Abbildungen der Seite
PDF

HYMN. 446. There are nineteen stanzas in the original : in verge 5, line 6,

“other” is a correction by the authoress, in place of “ safer." Verse 6, line 5, the original reads: “ crown He

gifteth.” 448. The 2nd, 3rd, and 6th stanzas are omitted. The last two lines

of verse 3 are taken from the sixth stanza, and are substi. tuted for :

“ My soul and flesh, O Lord of might,

Fili, satiate with Thy heavenly light." 449. The 6th, 7th, and 11th stanzas are omitted, 450. The 3rd stanza is omitted. 451. The 5th stanza is omitted. In the original, verse 1 reads :

“There's not a grief, however light,

Too light for sympathy;
There's not a care, however slight,

Too slight to bring to Thee."
Verse 2, line 3, “For He who bore;" verse 3, line 1,
“There's not a secret;" verse 4, line 1, “Life's woes with

out." 454. Verse 1, line 3, the original reads, “Thy Saviour has ;” verse

2, line 4, "has died.” 456. The 2nd, 3rd, and 7th stanzas are omitted. Verse 1, line 6,

the original reads, “ till it finds." 460. The text is selected from the first and second of Mason's

Songs of Praise, the one containing twelve, the other seven

and a half eight-line stanzas. 461. In the last verse the hymn originally read :

" Three in One, and One in Three,

Darkling here we worship Thee;
Make us meet Thy face to see,

Prays our solemn psalm."
The alterations (introduced in Hymns Ancient and Modern,
and universally adopted from that book) gave Dr. Rorison,
his daughter writes, “some little annoyance, as he fancied

they spoilt the beauty of the whole verse." 462. The original, verse 1, line l, reads, “has spared." 463. Verse 6, line 1, the origiual reads, “my friend." 466. This hymn (by the Rev. S. F. Smith) “was offered me,” Dr.

Hastings writes, “in a hasty sketch, which I retouched and published. Verse 1, line 2, the original reads, “Ye wand'rers come;" verse 3, line 3, The storm of ven.

geance;" line 4, “Ruin is nigh." 467. Verse 1, line 5, the original formerly read “cherub notes."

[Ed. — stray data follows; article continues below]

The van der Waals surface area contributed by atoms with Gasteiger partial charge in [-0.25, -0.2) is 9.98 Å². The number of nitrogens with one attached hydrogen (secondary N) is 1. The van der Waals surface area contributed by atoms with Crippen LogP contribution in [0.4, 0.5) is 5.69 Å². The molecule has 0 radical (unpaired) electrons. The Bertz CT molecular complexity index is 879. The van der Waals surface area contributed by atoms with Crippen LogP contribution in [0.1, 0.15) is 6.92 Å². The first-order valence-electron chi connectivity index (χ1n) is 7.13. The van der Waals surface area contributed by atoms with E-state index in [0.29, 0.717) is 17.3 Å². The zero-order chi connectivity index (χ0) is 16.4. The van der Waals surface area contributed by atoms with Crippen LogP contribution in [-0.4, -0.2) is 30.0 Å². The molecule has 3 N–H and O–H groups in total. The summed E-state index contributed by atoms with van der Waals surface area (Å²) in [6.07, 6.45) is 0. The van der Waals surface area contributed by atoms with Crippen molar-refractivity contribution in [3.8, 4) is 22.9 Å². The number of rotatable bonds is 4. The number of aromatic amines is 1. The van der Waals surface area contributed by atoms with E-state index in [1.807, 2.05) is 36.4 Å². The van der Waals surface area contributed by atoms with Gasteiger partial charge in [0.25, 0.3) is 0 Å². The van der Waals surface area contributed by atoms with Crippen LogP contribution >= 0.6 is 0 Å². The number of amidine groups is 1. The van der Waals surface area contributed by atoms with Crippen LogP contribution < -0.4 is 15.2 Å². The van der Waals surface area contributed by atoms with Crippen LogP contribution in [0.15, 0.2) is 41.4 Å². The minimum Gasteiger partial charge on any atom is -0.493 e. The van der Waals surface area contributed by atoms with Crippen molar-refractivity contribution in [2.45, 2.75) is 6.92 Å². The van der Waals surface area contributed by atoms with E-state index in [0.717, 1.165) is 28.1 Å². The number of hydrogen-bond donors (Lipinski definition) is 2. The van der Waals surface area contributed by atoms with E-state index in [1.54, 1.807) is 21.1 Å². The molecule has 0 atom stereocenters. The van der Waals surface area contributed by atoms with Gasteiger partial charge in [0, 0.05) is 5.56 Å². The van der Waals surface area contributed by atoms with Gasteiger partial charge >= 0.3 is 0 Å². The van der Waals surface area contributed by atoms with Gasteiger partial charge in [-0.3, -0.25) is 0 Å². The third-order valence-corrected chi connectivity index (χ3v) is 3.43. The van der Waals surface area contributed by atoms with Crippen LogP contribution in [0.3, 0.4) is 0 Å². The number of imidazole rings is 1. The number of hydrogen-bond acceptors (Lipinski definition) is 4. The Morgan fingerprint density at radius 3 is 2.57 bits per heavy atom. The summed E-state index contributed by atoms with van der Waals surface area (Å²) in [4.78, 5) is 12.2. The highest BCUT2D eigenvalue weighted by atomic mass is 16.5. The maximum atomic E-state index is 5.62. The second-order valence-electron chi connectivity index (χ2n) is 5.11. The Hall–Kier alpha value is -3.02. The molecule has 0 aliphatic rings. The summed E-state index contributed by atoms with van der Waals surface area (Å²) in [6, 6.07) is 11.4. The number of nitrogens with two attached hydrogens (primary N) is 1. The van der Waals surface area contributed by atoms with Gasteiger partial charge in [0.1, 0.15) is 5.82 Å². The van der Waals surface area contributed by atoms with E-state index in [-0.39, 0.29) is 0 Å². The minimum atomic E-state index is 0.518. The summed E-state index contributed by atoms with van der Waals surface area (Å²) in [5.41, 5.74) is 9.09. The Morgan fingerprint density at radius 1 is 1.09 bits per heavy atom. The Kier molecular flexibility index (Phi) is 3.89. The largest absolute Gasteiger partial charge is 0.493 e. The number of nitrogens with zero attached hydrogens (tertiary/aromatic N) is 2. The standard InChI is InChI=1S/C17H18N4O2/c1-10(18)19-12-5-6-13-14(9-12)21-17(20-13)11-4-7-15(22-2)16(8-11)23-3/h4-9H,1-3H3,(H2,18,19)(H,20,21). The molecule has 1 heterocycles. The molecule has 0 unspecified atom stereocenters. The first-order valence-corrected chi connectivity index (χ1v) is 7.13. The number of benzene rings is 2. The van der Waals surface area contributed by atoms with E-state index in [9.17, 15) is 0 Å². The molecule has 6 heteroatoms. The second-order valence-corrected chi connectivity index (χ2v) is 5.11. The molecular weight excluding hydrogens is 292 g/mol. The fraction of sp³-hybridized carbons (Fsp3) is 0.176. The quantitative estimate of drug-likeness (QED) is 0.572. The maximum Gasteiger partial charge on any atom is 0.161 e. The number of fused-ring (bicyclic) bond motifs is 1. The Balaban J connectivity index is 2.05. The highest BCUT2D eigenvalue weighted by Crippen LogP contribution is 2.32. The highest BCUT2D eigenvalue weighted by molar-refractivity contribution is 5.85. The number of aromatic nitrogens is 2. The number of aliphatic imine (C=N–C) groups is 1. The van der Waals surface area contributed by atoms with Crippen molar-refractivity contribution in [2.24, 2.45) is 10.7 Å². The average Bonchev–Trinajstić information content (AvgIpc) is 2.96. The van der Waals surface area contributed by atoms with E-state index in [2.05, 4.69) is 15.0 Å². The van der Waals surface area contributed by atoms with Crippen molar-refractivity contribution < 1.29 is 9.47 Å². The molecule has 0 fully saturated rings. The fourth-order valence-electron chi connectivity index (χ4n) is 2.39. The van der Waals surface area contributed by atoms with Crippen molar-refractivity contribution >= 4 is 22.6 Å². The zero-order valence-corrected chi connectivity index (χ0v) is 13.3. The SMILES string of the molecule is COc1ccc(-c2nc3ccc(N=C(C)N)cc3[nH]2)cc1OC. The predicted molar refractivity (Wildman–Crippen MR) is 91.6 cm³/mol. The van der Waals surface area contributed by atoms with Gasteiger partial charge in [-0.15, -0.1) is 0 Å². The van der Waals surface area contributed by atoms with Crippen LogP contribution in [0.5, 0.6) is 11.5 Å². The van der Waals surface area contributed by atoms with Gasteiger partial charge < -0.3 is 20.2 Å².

The alteration in the text has been adopted by Miss Cor

at Mr. Shipley's suggestion. 468. The 4th and 5th stanzas are omitted. 469. The original reads, verse 2, line 3, “Here we may sit;" verse

3, lines 1 and 2:

« One day amid the place

Where my dear God hath been;"
Verse 4, lines 3 and 4:

“ And sit, and sing herself away

To everlasting bliss."

he last

three ing here Thy fac psalm, Anciere Dr. b fancie

HYMN. 472. The 2nd, 4th, and 5th stanzas are omitted, and the 3rd and

6th are transposed. Verse 3, line 1, the original reads,

“came the courage;" verse 6, line 1,“O Jesu, glorious.” 475. The 1st and 2nd stanzas are omitted, the hymn in the text

commencing with the 3rd, and the hymn in the original, which is a Paraphrase of the 17th Psalm, commencing,

“Lord, I am Thine, but Thou wilt prove." 476. The 4th stanza is omitted. Verse 4, line 1, the original reads,

“ Have you no words;" line 2, "you complain;" line 3, “your fellow-creatures;" line 4, “ your care;" verse 5,

line 3, “your cheerful song." -477. The 2nd, 3rd, 4th, 9th, and 11th stanzas are omitted. In

verse 2, line 4, the Spectator reads, “those comforts.” The hymn originally appeared in a paper by Addison in

No. 453 of the Spectator for Saturday, 9 August, 1712. -479. The 9th, 10th, 11th, 12th, 13th and 15th stanzas are omitted. 482. The 2nd, 7th, 8th, and 9th stanzas are omitted. 483. The last stanza is omitted. 486. This translation is founded on a hymn, in fourteen stanzas, by

Freylinghausen. The 2nd stanza of the translation is omitted, and the 3rd reads :